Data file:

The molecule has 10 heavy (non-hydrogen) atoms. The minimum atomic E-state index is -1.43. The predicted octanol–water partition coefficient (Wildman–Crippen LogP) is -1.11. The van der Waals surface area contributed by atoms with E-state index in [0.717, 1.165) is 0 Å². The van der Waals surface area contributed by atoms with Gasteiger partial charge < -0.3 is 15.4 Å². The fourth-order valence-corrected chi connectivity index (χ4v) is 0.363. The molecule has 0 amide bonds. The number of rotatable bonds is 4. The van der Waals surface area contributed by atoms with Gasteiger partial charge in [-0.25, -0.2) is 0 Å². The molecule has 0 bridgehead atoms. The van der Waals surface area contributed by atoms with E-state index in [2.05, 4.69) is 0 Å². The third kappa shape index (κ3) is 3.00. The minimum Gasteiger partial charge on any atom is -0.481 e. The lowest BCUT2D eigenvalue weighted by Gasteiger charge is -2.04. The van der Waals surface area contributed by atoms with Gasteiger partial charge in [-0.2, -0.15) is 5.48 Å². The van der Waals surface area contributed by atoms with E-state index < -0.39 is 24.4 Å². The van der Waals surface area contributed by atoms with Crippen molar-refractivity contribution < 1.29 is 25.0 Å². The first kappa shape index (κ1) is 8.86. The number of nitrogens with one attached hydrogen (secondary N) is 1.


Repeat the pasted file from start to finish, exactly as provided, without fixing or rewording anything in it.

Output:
The molecule has 10 heavy (non-hydrogen) atoms. The minimum atomic E-state index is -1.43. The predicted octanol–water partition coefficient (Wildman–Crippen LogP) is -1.11. The van der Waals surface area contributed by atoms with E-state index in [0.717, 1.165) is 0 Å². The van der Waals surface area contributed by atoms with Gasteiger partial charge < -0.3 is 15.4 Å². The fourth-order valence-corrected chi connectivity index (χ4v) is 0.363. The molecule has 0 amide bonds. The number of rotatable bonds is 4. The van der Waals surface area contributed by atoms with Gasteiger partial charge in [-0.25, -0.2) is 0 Å². The molecule has 0 bridgehead atoms. The van der Waals surface area contributed by atoms with E-state index in [2.05, 4.69) is 0 Å². The third kappa shape index (κ3) is 3.00. The minimum Gasteiger partial charge on any atom is -0.481 e. The lowest BCUT2D eigenvalue weighted by Gasteiger charge is -2.04. The van der Waals surface area contributed by atoms with Gasteiger partial charge in [-0.2, -0.15) is 5.48 Å². The van der Waals surface area contributed by atoms with E-state index < -0.39 is 24.4 Å². The van der Waals surface area contributed by atoms with Crippen molar-refractivity contribution < 1.29 is 25.0 Å². The first kappa shape index (κ1) is 8.86. The number of nitrogens with one attached hydrogen (secondary N) is 1.